Other than the Colorado Rivermarker on the eastern half of the Mojave, few long streams cross the desert. The Mojave Rivermarker is an important source of water for the southern parts of the desert. The Amargosa River flows from the Great Basin Desert south to near Beatty, Nevadamarker, then underground through Ash Meadowsmarker before returning to the surface near Shoshone, Californiamarker and ending in Death Valleymarker.

The Mojave Desert is also home to the Devils Playground, about 40 miles of dunes and salt flats going in a northwest-southeasterly direction. The Devils Playground is a part of the Mojave National Preservemarker and is located between the town of Baker, Californiamarker and Providence Mountainsmarker. Housed within the Devils Playground are the Cronese Mountains.

Tourism

The Mojave Desert is one of the most popular tourism spots in North America, primarily because of gambling destination of Las Vegasmarker. The Mojave is also known for its scenic beauty, with four national parks – Death Valleymarker, Joshua Treemarker, Zionmarker and Grand Canyonmarker all within the desert or adjoining it. Lakes Meadmarker, Mohavemarker and Havasumarker provide watersport recreation, and vast off-road areas entice off-road enthusiasts. Hoover Dammarker is a popular tourist destination. Visitors get a chance to see the structure, the hydroelectric power plant, and hear the incredible history of the dam's construction during the Great Depression.

Besides the major national parks there are other areas of identified significance and tourist interest in the desert such as the Big Morongo Canyon Preservemarker, which spans the Mojave and Colorado Desert, and the Red Rock Canyon National Conservation Areamarker, west of Las Vegas, both of which are managed by the Bureau of Land Management. The BLM also administers Rainbow Basin and Owl Canyon, two off-the-beaten-path scenic attractions north of Barstow.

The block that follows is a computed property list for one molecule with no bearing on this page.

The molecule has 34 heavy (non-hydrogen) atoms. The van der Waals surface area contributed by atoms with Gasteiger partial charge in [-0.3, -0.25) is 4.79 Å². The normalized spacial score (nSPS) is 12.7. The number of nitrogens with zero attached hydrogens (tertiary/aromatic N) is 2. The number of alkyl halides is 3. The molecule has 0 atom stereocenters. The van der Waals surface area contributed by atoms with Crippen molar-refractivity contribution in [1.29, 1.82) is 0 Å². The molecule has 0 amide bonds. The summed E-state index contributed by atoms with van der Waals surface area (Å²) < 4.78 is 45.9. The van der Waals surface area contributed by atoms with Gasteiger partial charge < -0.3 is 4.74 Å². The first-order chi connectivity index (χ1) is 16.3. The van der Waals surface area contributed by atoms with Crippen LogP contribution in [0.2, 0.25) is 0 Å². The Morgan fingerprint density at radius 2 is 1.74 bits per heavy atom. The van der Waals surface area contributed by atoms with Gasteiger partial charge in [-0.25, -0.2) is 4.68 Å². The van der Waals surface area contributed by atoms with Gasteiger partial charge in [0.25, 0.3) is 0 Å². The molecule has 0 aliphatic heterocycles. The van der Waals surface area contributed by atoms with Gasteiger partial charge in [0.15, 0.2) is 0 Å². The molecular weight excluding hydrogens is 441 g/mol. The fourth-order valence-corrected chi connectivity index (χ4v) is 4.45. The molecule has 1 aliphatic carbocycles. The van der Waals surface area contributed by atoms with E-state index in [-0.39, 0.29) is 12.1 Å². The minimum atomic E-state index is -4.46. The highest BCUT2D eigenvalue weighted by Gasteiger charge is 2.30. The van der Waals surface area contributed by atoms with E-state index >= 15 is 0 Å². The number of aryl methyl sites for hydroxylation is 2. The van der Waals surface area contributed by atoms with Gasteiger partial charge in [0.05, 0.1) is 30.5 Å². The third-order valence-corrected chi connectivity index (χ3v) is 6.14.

Among the more popular and unique tourist attractions in the Mojave is the self described world's tallest thermometermarker at high, which is located along Interstate 15 in Baker, Californiamarker. The newly-renovated Kelso Depotmarker and the massive Kelso Dunesmarker in the nearby Mojave National Preserve are also popular recreation spots. Calico Ghost Town, in Yermo, is administered by San Bernardino County. The pseudo-authentic ghost town has several shops and attractions, and is said to have inspired Walter Knott to build Knott's Berry Farmmarker. Nipton, Californiamarker located on the northern entrance to the Mojave National Preserve is a restored ghost town founded in 1885.

The Calico Early Man Site, in the Calico Hills east of Yermo, is believed by some archaeologists, including the late Louis Leakey, to show the earliest evidence of human activity in North America. Most archaeologists dismiss the so-called tools found here as geofacts.

Off road vehicle controversy

The BLM supervises several large off-road vehicle areas in the Mojave, including Dumont Dunes.

In 2009, U.S. District Judge Susan Illston ruled against the BLM's proposed designation of additional off road areas. According to the ruling, the BLM violated its own regulations when it designated approximately 5,000 miles of off-roading routes in 2006. According to the Elston, the BLM's designation was "flawed because it does not contain a reasonable range of alternatives" to limit damage to sensitive habitat. Illston found that the bureau had inadequately analyzed the routes' impacts on air quality, soils, plant communities and sensitive species such as the endangered Mojave fringe-toed lizard, pointing out that the desert and its resources are "extremely fragile, easily scarred, and slowly healed."